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February 2003

HP calls first Webcast at C-level

CIO briefing treads old ground, pitches immediate migration

First of two parts

HP kicked the Transition issues onto the boardroom carpet last month, hoping to get HP 3000 customers moving along its recommended migration path by targeting corporate officers. But HP’s PowerPoint message to these C-level managers was only being watched in about 70 offices, an audience that read and heard crib notes attempting to sum up the volumes of detail which HP had Webcast during 2002.

HP’s George Stachnik — who made a record seven appearances during 2002 pitching HP’s migration mantra in his Webcast series — led the first salvo of 2003, “What Your CIO Needs to Know about Your HP e3000 Transition Project.” HP perhaps hoped that CIOs would actually attend the broadcast. A list of user names revealed many attendees without the word corporate in their job titles.

At least the content was tuned for a C-level attendee, starting with a sweeping summary of market decisions that led to HP’s exit from the 3000 community. HP’s history said in the 1990s software vendors “could very easily port software from one platform to a variety of platforms from different vendors.” The C-level customers didn’t hear that the HP 3000 had gained also Java capability during that same decade, a language that has come closest to delivering the Holy Grail of “write once, compile anywhere.”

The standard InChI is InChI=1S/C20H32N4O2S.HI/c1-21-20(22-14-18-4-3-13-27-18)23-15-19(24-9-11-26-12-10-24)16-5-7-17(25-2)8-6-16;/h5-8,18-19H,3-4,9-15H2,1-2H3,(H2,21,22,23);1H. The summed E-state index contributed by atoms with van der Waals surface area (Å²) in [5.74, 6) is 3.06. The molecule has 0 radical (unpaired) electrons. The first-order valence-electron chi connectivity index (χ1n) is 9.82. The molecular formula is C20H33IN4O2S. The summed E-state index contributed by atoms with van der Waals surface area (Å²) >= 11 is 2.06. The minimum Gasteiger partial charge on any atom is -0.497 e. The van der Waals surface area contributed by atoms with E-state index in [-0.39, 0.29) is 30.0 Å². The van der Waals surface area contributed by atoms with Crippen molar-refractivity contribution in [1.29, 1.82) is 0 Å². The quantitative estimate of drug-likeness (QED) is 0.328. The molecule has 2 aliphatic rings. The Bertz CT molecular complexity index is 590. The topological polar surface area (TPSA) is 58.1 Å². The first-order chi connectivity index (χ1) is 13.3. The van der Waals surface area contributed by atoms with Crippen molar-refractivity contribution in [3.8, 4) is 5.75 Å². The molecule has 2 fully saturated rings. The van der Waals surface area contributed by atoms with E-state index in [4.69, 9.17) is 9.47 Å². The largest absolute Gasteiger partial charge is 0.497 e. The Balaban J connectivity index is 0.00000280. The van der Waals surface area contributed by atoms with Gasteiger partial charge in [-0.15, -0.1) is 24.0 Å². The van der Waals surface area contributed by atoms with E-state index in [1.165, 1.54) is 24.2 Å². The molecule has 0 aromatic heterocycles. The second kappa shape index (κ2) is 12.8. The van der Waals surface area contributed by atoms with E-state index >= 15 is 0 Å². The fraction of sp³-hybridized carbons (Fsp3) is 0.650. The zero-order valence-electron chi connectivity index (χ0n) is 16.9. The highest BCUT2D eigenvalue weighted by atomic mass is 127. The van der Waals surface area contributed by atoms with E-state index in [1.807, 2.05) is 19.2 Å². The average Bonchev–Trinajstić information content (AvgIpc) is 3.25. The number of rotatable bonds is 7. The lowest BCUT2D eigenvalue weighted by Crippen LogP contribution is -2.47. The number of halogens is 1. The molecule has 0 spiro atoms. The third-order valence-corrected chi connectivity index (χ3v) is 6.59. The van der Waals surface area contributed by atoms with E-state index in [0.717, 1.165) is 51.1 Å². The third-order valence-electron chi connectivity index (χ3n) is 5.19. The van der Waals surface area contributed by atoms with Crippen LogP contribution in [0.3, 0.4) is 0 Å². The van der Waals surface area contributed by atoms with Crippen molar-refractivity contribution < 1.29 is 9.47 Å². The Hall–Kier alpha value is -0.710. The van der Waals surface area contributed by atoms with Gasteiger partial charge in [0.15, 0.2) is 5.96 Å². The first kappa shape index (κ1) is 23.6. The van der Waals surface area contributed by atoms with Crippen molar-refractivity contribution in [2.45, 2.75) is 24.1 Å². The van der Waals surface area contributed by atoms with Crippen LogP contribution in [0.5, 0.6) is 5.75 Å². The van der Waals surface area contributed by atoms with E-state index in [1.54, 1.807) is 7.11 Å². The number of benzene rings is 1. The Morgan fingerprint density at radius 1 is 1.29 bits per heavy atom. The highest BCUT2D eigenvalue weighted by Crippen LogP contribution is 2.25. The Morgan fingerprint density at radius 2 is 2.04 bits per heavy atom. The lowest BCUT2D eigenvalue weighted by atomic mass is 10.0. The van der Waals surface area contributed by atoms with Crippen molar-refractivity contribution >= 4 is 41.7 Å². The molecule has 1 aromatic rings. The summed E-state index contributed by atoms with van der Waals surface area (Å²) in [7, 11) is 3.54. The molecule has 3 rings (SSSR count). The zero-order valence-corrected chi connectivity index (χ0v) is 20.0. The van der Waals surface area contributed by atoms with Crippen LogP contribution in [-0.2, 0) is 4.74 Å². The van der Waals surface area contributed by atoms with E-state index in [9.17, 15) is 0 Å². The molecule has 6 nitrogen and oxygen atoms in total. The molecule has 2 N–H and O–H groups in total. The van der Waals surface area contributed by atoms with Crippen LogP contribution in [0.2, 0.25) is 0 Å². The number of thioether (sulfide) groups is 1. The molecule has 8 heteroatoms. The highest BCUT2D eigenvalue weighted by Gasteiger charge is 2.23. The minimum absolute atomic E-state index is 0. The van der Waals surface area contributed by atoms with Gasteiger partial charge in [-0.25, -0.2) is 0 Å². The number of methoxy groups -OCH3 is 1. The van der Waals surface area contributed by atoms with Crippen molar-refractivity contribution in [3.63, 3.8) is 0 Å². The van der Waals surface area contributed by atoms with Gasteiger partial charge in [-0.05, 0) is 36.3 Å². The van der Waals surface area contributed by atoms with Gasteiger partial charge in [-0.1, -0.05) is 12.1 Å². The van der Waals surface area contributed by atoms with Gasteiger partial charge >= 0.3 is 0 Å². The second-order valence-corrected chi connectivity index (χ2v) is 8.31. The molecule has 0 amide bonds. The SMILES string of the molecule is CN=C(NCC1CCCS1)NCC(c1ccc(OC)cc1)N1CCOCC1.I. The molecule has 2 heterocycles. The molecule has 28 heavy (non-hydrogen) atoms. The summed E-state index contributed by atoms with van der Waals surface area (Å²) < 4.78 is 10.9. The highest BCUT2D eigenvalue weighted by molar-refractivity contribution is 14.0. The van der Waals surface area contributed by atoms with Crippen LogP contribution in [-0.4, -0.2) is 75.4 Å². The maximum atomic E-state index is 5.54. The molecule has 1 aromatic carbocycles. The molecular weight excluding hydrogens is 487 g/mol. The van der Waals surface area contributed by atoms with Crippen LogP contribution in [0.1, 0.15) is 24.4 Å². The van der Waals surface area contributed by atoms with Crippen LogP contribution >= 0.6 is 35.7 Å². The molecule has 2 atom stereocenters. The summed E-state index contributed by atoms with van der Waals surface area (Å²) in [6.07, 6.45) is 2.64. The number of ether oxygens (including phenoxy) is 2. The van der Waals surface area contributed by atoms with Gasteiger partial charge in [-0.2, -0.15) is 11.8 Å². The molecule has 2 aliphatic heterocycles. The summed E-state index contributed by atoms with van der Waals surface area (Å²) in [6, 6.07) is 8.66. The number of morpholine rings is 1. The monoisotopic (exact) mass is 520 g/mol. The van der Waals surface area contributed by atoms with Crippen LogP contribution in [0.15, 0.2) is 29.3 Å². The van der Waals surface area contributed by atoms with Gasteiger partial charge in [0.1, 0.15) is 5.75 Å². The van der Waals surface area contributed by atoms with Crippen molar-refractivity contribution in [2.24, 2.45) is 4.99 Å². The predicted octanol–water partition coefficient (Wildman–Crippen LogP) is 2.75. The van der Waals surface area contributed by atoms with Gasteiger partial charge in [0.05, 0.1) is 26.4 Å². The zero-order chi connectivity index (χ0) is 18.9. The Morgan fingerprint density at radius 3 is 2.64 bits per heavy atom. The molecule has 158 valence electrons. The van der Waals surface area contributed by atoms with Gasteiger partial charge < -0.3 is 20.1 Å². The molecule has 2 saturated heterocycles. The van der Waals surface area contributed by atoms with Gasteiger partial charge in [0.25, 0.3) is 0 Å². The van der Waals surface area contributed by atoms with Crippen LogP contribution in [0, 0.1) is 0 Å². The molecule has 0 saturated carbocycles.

HP’s market summary swept straight into packaged applications availability, the battleground where the HP 3000 kept shedding soldiers throughout that decade. The script noted that HP’s interest in open systems dealt a shortage of resources for “proprietary platforms that had dominated the industry to that point.” HP identified the 3000 as one of those proprietary platforms — but didn’t mention the 3000’s technology remained more closed because of HP’s lack of investment in the platform in the first half of the 1990s.

HP also tried to assert that its investment in PA-RISC came at the same time that application providers started leaving behind their MPE plans. Any CIOs in the Webcast missed the point that these RISC investments came years before the 3000’s application diaspora. No mention was made of HP’s 1998 plan, aborted in 2001, to move the 3000 onto its new Itanium RISC architecture. Instead, “we were able to keep the 3000 alive” with the PA-RISC investments, “when other proprietary systems were being discontinued.”

Exploring investments

Such curious new-speak history aside, the Webcast made a case that continuing investment in owning a 3000 represents a growing risk. Stachnik’s script tried to assert that third party support providers, who haven’t pulled out of the market like HP, “are subject to the same pressures that we are.” The comments attempted to tar these support alternatives with a risk factor — ignoring the huge discount of third party support and lower operating overhead of focused providers.